Two books share the spoils in 2010-11 Prime Minister’s Prize for Australian History
- Minister for School Education
- Minister for Early Childhood and Youth
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A biography of a renowned historian and a fresh look at the experiences of Australian diggers in the Great War were the joint winners in the 2010-11 Prime Minister’s Prize for Australian History.
School Education Minister Peter Garrett announced the winners and shortlisted books during a ceremony in Sydney today.
“The Prime Minister’s Prize for Australian History is awarded annually for an outstanding piece of work which contributes significantly to the understanding of our nation’s history," Mr Garrett said.
“This year’s prize has been shared between A Three-Cornered Life: The Historian W K Hancock by Jim Davidson and Bad Characters: Sex, Crime, Mutiny and Murder in the Great War by Peter Stanley.
“A Three-Cornered Life is an illuminating biography of W.K. Hancock, one of the leading Australian historians of the 20th century. The judges described Davidson’s biography as ‘shrewd in judgement and deft in its literary artistry.’
“Bad Characters uses military records to provide a new perspective on the Australian soldier. It reminds us of the reality of military life for servicemen in World War I in what the judges called a ‘salutary corrective to the romanticisation of the digger.’
“These outstanding entries were chosen from a field of 112 nominations, which demonstrates the strong interest in Australian history amongst our writers, film and television producers, and historians and researchers.”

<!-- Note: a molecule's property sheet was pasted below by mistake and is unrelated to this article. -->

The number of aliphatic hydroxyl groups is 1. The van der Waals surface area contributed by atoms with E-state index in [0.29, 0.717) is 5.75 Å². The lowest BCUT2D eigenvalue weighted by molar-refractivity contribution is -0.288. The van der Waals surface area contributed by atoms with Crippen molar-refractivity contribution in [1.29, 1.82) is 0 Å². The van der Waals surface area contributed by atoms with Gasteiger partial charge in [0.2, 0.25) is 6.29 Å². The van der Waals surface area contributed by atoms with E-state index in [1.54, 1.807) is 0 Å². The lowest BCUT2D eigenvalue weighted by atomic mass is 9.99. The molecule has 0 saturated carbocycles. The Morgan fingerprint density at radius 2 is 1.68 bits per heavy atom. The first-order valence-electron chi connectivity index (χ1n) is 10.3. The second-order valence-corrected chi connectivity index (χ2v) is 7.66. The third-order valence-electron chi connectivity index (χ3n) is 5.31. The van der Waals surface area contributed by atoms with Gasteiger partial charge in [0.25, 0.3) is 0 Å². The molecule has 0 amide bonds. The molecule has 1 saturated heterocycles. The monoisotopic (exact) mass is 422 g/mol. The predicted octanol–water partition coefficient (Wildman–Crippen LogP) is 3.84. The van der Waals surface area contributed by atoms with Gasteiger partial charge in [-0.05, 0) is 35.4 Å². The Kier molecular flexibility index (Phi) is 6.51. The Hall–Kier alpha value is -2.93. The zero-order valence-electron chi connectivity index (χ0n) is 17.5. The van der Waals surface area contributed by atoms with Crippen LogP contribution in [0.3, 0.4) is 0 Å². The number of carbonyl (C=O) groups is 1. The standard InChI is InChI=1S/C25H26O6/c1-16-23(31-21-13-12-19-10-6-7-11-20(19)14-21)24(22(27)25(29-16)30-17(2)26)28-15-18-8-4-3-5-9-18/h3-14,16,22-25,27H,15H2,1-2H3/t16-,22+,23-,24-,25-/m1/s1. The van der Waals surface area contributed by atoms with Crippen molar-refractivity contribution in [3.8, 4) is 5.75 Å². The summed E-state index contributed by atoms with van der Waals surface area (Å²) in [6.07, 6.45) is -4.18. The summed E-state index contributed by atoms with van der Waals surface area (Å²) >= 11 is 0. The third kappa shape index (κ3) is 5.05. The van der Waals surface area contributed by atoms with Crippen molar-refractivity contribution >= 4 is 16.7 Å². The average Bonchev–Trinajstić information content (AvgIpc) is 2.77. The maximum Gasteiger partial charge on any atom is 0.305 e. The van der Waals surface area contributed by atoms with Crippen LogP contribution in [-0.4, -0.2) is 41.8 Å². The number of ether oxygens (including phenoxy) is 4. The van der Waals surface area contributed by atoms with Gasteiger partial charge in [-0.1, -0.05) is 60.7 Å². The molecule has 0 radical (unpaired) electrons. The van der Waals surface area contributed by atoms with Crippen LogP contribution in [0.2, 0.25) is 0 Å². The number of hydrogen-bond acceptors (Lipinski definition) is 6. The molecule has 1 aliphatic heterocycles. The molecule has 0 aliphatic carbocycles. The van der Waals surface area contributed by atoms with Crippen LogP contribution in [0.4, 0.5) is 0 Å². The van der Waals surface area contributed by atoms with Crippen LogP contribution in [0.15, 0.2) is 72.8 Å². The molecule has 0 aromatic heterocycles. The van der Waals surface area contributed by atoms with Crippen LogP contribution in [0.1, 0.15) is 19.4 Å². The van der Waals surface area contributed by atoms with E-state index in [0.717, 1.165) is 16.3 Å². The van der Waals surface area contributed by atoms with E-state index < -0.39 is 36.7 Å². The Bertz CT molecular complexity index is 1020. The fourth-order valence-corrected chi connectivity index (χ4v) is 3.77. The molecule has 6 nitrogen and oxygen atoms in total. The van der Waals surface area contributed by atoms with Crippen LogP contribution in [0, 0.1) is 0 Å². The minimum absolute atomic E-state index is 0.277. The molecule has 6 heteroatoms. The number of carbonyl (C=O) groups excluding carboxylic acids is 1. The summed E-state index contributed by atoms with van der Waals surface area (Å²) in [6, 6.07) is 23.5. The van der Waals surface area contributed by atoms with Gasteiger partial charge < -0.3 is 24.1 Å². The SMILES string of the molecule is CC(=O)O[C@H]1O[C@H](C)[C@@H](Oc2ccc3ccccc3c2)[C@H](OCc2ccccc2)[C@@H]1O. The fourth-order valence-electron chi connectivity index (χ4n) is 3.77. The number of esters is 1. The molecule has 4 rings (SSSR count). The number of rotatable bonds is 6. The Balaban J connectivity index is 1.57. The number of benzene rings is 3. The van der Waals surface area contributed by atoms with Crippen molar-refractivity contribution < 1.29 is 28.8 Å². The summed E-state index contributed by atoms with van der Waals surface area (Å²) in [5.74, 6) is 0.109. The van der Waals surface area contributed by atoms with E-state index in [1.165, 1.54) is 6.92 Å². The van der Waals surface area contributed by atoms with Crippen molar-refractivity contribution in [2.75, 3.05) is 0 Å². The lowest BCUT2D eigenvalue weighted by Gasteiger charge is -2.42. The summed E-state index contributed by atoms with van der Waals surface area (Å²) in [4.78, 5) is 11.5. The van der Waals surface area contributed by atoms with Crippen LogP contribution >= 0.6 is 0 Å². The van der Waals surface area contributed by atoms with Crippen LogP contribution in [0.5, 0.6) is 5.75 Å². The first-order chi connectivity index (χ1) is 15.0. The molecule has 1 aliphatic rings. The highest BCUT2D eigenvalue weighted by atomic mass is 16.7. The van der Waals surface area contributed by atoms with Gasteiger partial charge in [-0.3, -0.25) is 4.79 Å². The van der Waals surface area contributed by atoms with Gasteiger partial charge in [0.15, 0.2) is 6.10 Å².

Associate Professor Davidson and Dr Stanley received a grant of $40,000 and a gold medallion.
Four nominations were shortlisted this year:
- The Unknown Nation: Australia After Empire by James Curran and Stuart Ward;
- Beersheba: A Journey through Australia’s Forgotten War by Paul Daley;
- A Swindler’s Progress: Nobles and Convicts in the Age of Liberty by Kirsten McKenzie; and
- Savage or Civilised? Manners in Colonial Australia by Penny Russell.
“Paul Daley, Kirsten McKenzie and Penny Russell will each receive a grant of $5000 and James Curran and Stuart Ward will each receive $2500,” Mr Garrett said.
‘I would like to congratulate all the winners and the shortlisted nominees for making such a huge contribution to the study of Australian history.
‘I would also like to thank the Advisory Committee led by Professor Stuart Macintyre for their insightful and diligent work.”
From 2012 the Prime Minister’s Prize for Australian History will be administered by the Office for the Arts in the Department of Prime Minister and Cabinet and aligned with the Prime Minister’s Literary Awards.
Entries for both awards are now open until 1 February 2012, with the shortlist to be announced in May.
For more information on this year’s winners of the Prime Minister’s Prize for Australian History visit www.deewr.gov.au/australianhistoryprize.
For more information on the 2012 Prime Minister’s Prize for Australian History and the Prime Minister’s Literary Prize visit www.arts.gov.au/pmliteraryawards.